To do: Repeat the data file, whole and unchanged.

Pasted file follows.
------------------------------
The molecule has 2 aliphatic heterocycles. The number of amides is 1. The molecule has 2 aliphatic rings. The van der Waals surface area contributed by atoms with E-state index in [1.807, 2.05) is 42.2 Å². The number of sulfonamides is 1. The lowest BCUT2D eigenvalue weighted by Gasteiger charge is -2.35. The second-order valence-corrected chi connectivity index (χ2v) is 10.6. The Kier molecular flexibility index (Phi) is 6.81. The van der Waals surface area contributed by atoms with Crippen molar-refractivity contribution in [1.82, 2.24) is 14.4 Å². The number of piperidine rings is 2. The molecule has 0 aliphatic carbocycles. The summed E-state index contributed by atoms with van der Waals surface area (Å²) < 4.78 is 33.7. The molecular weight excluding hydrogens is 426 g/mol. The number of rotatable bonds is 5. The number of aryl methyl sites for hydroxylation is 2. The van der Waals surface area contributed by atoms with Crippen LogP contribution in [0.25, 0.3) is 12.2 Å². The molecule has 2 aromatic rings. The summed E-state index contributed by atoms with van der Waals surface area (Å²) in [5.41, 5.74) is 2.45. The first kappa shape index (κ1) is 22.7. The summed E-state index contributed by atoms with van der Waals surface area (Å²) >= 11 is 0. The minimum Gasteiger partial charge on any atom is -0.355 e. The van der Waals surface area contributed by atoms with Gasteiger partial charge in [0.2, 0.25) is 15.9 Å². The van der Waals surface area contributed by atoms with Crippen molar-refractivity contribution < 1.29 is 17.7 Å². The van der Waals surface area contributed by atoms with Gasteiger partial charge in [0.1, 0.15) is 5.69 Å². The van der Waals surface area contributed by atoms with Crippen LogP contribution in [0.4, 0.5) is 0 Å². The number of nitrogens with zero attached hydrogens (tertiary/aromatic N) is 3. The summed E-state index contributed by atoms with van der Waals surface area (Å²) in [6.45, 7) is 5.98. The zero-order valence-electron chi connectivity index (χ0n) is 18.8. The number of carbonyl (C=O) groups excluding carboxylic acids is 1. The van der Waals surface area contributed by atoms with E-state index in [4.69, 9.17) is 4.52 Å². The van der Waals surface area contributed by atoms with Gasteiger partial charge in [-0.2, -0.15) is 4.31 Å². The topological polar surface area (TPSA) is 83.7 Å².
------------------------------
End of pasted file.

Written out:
The molecule has 2 aliphatic heterocycles. The number of amides is 1. The molecule has 2 aliphatic rings. The van der Waals surface area contributed by atoms with E-state index in [1.807, 2.05) is 42.2 Å². The number of sulfonamides is 1. The lowest BCUT2D eigenvalue weighted by Gasteiger charge is -2.35. The second-order valence-corrected chi connectivity index (χ2v) is 10.6. The Kier molecular flexibility index (Phi) is 6.81. The van der Waals surface area contributed by atoms with Crippen molar-refractivity contribution in [1.82, 2.24) is 14.4 Å². The number of piperidine rings is 2. The molecule has 0 aliphatic carbocycles. The summed E-state index contributed by atoms with van der Waals surface area (Å²) < 4.78 is 33.7. The molecular weight excluding hydrogens is 426 g/mol. The number of rotatable bonds is 5. The number of aryl methyl sites for hydroxylation is 2. The van der Waals surface area contributed by atoms with Crippen LogP contribution in [0.25, 0.3) is 12.2 Å². The molecule has 2 aromatic rings. The summed E-state index contributed by atoms with van der Waals surface area (Å²) in [5.41, 5.74) is 2.45. The first kappa shape index (κ1) is 22.7. The summed E-state index contributed by atoms with van der Waals surface area (Å²) >= 11 is 0. The minimum Gasteiger partial charge on any atom is -0.355 e. The van der Waals surface area contributed by atoms with Gasteiger partial charge in [0.2, 0.25) is 15.9 Å². The van der Waals surface area contributed by atoms with Crippen molar-refractivity contribution < 1.29 is 17.7 Å². The van der Waals surface area contributed by atoms with Gasteiger partial charge in [0.1, 0.15) is 5.69 Å². The van der Waals surface area contributed by atoms with Crippen LogP contribution in [0.4, 0.5) is 0 Å². The number of nitrogens with zero attached hydrogens (tertiary/aromatic N) is 3. The summed E-state index contributed by atoms with van der Waals surface area (Å²) in [6.45, 7) is 5.98. The zero-order valence-electron chi connectivity index (χ0n) is 18.8. The number of carbonyl (C=O) groups excluding carboxylic acids is 1. The van der Waals surface area contributed by atoms with E-state index in [4.69, 9.17) is 4.52 Å². The van der Waals surface area contributed by atoms with Gasteiger partial charge in [-0.2, -0.15) is 4.31 Å². The topological polar surface area (TPSA) is 83.7 Å².